When IT Meets Politics

Nov 13 2007   11:15AM GMT

Who should be reponsible for on-line security?

Philip Virgo Profile: Philip Virgo

Tags:
information assurance
Internet security

Yesterday the Cabinet Office Mnister, Gillian Merron MP presided over the launch of the annual Get Safe On-line security awareness campaign. The GSOL website now includes material on business, as well as consumer protection and every customer-facing website should have a hot-link. And if you think the material needs improving, join up and help improve it.

Those at the launch event heard the usual barrage of statistics, this time from a survey of 2000 adults conducted by ICM in October. Three hit home.

– 88% of end users (and 99% of SMEs) now have some form of Internet Security software,

– 73% believe some-one else should have prime responsbility for their on-line security, usually those who want them to transact on-line (i.e. only 27% beleive they themselves should have prime responsbility)

– 36% will not bank on-line (and 21% will not even shop on-line).


I conducted my usual straw poll at such events: asking the journalists present (mainly from the technical press) if they banked on-line. So far over three quarters have looked sheepish, said they have not yet got round to it and finally admitted to having been frightened off by all the scare stories they have covered.

The ICM survey data has not yet been published but the material publicised yesterday on the numbers who post confidential personal information on social networking sites (25%), use unprotected wifi networks (most) and have the the same passwords for everything (25%) indicate that those whose business models rely on secure and trusted mass-market electronic identities, as opposed to the acceptance of statistical risk, have a long path ahead.

In 2001, a couple of months before 9/11 and the start of the “war against terror”, I attended the LEO Foundation Conference to celebrate the start of the second 50 years of business computing and submitted my personal forecast for the future of the world of computing in the period to 2051. My first published forecast, for “Video in the Year 2000”, was made in 1978. It was for “the switchable, editable videophone”. It arrived, more or less to time, in Korea, Japan and coastal China. But it required genuine broadband, not “up to 8 megs”- alias a delivered speed of well under a meg for most. It is still, therefore years away for the UK.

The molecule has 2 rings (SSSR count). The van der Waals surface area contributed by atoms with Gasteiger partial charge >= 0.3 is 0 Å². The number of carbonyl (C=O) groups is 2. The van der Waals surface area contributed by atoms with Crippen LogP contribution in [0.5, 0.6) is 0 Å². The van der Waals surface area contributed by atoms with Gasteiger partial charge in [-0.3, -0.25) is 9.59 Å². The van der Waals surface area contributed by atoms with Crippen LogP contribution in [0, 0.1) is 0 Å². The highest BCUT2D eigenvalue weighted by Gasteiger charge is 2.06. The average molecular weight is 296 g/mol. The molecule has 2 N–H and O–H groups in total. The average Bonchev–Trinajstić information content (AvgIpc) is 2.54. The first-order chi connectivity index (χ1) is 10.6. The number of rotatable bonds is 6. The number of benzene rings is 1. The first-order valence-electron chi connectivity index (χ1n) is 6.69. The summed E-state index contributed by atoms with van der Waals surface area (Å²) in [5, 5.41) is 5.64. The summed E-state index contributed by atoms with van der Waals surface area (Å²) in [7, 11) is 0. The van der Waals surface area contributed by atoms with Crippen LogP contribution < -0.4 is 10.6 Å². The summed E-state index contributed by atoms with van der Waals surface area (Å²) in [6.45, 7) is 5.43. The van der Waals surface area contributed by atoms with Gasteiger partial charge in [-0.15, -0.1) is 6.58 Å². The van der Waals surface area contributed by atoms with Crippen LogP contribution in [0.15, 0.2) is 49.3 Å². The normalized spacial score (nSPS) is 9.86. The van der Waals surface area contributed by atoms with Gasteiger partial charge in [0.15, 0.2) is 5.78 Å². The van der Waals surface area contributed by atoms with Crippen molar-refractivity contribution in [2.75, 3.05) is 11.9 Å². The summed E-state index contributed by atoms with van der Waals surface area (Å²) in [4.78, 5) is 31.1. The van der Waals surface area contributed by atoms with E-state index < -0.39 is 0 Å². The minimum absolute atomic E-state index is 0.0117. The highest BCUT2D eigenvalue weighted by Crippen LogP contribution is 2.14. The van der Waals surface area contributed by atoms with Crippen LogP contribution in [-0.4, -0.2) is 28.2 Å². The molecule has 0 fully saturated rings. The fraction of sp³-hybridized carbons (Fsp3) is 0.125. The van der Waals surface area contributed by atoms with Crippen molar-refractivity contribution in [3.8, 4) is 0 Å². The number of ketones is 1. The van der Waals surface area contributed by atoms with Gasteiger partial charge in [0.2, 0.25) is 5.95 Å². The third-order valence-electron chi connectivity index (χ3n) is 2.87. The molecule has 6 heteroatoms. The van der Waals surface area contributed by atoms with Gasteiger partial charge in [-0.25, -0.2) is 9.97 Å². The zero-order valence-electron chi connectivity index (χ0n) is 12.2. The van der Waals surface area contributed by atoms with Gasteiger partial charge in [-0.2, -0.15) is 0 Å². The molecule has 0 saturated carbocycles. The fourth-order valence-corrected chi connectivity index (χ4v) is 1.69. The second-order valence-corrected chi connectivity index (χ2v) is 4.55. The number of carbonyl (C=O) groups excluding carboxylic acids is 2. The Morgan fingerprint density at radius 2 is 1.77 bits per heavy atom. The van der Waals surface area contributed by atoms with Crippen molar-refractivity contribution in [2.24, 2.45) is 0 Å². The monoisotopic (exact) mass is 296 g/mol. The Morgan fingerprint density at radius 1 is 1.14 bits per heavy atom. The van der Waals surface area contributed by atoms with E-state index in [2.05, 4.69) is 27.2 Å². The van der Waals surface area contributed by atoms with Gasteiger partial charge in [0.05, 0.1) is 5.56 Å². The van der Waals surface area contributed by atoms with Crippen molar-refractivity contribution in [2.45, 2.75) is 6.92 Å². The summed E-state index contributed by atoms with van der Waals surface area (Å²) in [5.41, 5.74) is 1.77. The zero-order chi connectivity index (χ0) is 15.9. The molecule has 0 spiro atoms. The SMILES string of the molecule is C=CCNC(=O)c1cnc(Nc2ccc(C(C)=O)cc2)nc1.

For my LEO forecast I pillaged material from a wide variety of sources, including the unpublished scenario planning exercises of most of the main commercial players and research institutes. Looking back, the main omission was that I missed the effect of post 9/11 anglo-american security paranoia in expediting image and pattern recognition research and deployment. I did, however, correctly forecast the current collapse in trust that “what you see is what you get” – as the technologies of illusion and impersonation accelerate faster than those for authentication and authorisation.

This is a major challenge for those who really do want to to know that you are who you say you are and raises awkward questions, not just the obvious “why do they need to know”. The most serious concerns the possible scale of data manipulation, including by those who have “authorised access” as staff or contractors. How far can we now really trust any of the data in any of the world’s fast multi-plying databases – especially those which are permanently on-line and therefore permanently vulnerable?

One of the speakers at the recent Parliament and the Internet conference pointed out that the best way of securing these might be to move towards “discontinuity” – i.e. systems that connected only when they had a need. In other words, we should reverse the drive towards always-on until we can better manage and reduce the risk – including that of digititis (How safe is your data? – on-line or off?). Others say that you cannot trust any data in any organisation that does not positively vet and audit all those who have the access or authority to update or change it. But how many organisations do that, outside financial services and parts (but by no means all) of the public sector.

The Get Safe On-line material is very good for what it is. But there is a widspread assumption, unfortunately all too often wrong, that large organisations know what they are doing, let alone why. We need similar guidance targeted at those in charge of marketing or service delivery who wish their customers to transact confidently and securely with them on-line.

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